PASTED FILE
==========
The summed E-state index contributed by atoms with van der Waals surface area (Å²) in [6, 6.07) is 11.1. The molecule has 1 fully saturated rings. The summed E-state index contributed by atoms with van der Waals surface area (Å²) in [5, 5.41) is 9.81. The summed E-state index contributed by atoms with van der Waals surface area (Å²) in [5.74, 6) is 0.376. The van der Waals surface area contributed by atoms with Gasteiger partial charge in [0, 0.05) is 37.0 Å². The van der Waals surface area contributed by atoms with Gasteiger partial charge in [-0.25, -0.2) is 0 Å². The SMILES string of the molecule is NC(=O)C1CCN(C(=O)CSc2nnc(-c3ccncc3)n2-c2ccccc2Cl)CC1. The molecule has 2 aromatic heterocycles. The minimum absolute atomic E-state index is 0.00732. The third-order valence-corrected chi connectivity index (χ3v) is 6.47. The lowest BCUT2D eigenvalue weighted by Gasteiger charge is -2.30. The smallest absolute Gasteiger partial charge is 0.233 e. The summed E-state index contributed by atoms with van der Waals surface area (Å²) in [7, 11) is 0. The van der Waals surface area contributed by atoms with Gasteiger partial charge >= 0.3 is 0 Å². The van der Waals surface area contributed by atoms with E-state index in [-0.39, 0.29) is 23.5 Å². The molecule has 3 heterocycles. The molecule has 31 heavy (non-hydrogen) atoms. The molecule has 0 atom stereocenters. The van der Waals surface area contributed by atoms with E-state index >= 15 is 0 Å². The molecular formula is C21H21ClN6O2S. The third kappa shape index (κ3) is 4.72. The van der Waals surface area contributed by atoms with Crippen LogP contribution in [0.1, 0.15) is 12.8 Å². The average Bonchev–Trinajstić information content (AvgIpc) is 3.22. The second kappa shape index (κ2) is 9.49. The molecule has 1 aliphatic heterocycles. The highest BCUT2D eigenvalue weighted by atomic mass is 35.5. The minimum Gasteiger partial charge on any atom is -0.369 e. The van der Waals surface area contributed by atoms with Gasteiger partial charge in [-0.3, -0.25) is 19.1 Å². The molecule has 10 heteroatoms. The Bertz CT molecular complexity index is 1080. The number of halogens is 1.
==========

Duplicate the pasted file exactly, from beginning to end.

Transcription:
The summed E-state index contributed by atoms with van der Waals surface area (Å²) in [6, 6.07) is 11.1. The molecule has 1 fully saturated rings. The summed E-state index contributed by atoms with van der Waals surface area (Å²) in [5, 5.41) is 9.81. The summed E-state index contributed by atoms with van der Waals surface area (Å²) in [5.74, 6) is 0.376. The van der Waals surface area contributed by atoms with Gasteiger partial charge in [0, 0.05) is 37.0 Å². The van der Waals surface area contributed by atoms with Gasteiger partial charge in [-0.25, -0.2) is 0 Å². The SMILES string of the molecule is NC(=O)C1CCN(C(=O)CSc2nnc(-c3ccncc3)n2-c2ccccc2Cl)CC1. The molecule has 2 aromatic heterocycles. The minimum absolute atomic E-state index is 0.00732. The third-order valence-corrected chi connectivity index (χ3v) is 6.47. The lowest BCUT2D eigenvalue weighted by Gasteiger charge is -2.30. The smallest absolute Gasteiger partial charge is 0.233 e. The summed E-state index contributed by atoms with van der Waals surface area (Å²) in [7, 11) is 0. The van der Waals surface area contributed by atoms with Gasteiger partial charge >= 0.3 is 0 Å². The van der Waals surface area contributed by atoms with E-state index in [-0.39, 0.29) is 23.5 Å². The molecule has 3 heterocycles. The molecule has 31 heavy (non-hydrogen) atoms. The molecule has 0 atom stereocenters. The van der Waals surface area contributed by atoms with E-state index >= 15 is 0 Å². The molecular formula is C21H21ClN6O2S. The third kappa shape index (κ3) is 4.72. The van der Waals surface area contributed by atoms with Crippen LogP contribution in [0.1, 0.15) is 12.8 Å². The average Bonchev–Trinajstić information content (AvgIpc) is 3.22. The second kappa shape index (κ2) is 9.49. The molecule has 1 aliphatic heterocycles. The highest BCUT2D eigenvalue weighted by atomic mass is 35.5. The minimum Gasteiger partial charge on any atom is -0.369 e. The van der Waals surface area contributed by atoms with Gasteiger partial charge in [-0.3, -0.25) is 19.1 Å². The molecule has 10 heteroatoms. The Bertz CT molecular complexity index is 1080. The number of halogens is 1.